US Attorney General vows to examine Eric Garner case: rights groups

© Reuters. Attorney General Jeff Sessions Offers Comments on Visa and Travel Issues

By Julia Harte

WASHINGTON (Reuters) – U.S. civil rights leaders said Attorney General Jeff Sessions on Tuesday vowed to review the status of a federal investigation into the case of Eric Garner, an unarmed black man whose 2014 death at the hands of Washington police. New York City sparked protests.

Garner died in July 2014 after a white police officer strangled him. The Justice Department investigation into his death has been stalled by internal disagreements over whether federal investigators have enough evidence to proceed, according to news reports.

The Rev. Al Sharpton, a New York civil rights leader, urged Sessions to “act aggressively” in the case, Sharpton told reporters.

Garner, a father of six, was charged with illegally selling cigarettes on a sidewalk when an officer strangled him from behind and shot him down with the help of other officers. Garner repeatedly complained that he couldn’t breathe.

The city’s medical examiner ruled Garner’s death a homicide, with asthma and obesity as contributing factors.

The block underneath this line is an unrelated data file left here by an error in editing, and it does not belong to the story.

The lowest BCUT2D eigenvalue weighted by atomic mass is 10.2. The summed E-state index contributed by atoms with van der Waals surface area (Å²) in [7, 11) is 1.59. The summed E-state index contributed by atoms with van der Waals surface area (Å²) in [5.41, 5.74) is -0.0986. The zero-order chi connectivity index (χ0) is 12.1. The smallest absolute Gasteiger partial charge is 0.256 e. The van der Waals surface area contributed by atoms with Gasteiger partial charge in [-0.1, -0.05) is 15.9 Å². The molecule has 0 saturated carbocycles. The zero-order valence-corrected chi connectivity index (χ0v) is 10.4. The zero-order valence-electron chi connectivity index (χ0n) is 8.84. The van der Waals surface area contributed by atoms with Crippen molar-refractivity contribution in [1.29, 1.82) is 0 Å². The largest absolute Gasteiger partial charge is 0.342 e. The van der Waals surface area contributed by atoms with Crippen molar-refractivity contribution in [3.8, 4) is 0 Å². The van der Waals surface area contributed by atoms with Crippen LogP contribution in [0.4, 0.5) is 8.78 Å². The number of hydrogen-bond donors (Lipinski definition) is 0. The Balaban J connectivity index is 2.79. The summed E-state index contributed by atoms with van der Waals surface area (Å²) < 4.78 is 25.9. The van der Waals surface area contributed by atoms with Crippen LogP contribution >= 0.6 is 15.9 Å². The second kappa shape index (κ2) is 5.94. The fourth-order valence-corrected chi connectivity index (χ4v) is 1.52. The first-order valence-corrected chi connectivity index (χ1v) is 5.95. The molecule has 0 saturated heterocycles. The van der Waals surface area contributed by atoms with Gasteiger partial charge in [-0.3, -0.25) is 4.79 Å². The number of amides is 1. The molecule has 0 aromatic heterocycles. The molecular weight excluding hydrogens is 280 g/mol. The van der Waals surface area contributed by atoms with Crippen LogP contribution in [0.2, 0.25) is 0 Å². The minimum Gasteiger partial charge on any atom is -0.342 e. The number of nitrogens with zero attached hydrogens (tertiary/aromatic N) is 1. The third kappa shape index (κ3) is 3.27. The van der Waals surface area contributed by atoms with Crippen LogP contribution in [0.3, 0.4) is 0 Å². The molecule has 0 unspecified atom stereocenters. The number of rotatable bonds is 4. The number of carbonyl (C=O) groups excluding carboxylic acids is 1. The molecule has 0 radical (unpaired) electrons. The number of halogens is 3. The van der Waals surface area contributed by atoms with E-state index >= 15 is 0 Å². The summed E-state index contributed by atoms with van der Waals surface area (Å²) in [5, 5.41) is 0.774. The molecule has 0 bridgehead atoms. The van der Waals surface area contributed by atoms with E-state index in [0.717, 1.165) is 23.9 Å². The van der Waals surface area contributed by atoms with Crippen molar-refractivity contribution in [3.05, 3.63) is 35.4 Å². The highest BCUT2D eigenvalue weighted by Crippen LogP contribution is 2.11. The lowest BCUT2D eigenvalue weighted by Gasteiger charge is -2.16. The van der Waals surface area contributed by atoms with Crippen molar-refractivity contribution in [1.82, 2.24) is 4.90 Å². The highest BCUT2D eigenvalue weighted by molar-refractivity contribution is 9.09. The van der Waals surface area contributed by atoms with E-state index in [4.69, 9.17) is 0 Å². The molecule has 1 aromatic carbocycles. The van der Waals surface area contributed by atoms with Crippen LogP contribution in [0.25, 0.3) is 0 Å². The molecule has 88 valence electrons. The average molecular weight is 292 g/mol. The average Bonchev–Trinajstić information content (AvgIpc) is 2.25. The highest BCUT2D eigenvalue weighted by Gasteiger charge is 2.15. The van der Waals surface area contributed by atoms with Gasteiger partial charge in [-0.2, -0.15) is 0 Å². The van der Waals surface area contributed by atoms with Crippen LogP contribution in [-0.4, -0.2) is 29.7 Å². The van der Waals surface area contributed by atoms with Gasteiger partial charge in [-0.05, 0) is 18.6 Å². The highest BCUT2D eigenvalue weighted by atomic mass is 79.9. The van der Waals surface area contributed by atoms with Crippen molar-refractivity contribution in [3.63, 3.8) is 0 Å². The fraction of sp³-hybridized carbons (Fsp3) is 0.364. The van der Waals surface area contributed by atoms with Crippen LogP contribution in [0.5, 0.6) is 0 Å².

The Garner case was the only issue Sessions promised to take action on during Tuesday’s 45-minute meeting with six civil rights advocates who expressed concern about his stance on police reform, voting laws, and women’s rights. minorities, advocates said at a news conference.

The Justice Department declined to comment on the meeting.

Sessions called three civil rights groups about a week after their Feb. 8 confirmation to express interest in speaking with them, Sharpton said.

Sessions declined to comment when advocates urged him to advise President Donald Trump against creating a voter fraud task force, said Sherrilyn Ifill, president of the NAACP’s Legal Defense Fund. Advocates cited numerous studies showing such fraud is rare in the United States, he said.

Civil rights leaders said they also expressed disappointment with the Justice Department’s recent decisions to reverse the Obama administration’s efforts to challenge a Texas voter identification law and allow transgender students to use the bathroom of their choice.

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